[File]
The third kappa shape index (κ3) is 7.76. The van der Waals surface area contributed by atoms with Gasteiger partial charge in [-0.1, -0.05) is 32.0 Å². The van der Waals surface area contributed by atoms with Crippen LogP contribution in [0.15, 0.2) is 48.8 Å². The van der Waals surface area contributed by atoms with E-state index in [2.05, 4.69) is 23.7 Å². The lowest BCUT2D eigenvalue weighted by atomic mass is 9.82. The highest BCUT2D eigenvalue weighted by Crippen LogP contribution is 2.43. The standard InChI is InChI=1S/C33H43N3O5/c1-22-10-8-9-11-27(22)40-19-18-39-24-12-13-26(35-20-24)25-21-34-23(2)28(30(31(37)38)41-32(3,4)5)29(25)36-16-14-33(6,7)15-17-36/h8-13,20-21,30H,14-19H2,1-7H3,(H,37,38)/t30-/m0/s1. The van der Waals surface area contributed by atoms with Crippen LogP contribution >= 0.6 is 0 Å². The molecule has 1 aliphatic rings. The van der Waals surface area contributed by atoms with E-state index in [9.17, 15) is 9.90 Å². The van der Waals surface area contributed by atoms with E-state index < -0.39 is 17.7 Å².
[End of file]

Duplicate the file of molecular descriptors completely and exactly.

The third kappa shape index (κ3) is 7.76. The van der Waals surface area contributed by atoms with Gasteiger partial charge in [-0.1, -0.05) is 32.0 Å². The van der Waals surface area contributed by atoms with Crippen LogP contribution in [0.15, 0.2) is 48.8 Å². The van der Waals surface area contributed by atoms with E-state index in [2.05, 4.69) is 23.7 Å². The lowest BCUT2D eigenvalue weighted by atomic mass is 9.82. The highest BCUT2D eigenvalue weighted by Crippen LogP contribution is 2.43. The standard InChI is InChI=1S/C33H43N3O5/c1-22-10-8-9-11-27(22)40-19-18-39-24-12-13-26(35-20-24)25-21-34-23(2)28(30(31(37)38)41-32(3,4)5)29(25)36-16-14-33(6,7)15-17-36/h8-13,20-21,30H,14-19H2,1-7H3,(H,37,38)/t30-/m0/s1. The van der Waals surface area contributed by atoms with Crippen LogP contribution >= 0.6 is 0 Å². The molecule has 1 aliphatic rings. The van der Waals surface area contributed by atoms with E-state index in [9.17, 15) is 9.90 Å². The van der Waals surface area contributed by atoms with E-state index < -0.39 is 17.7 Å².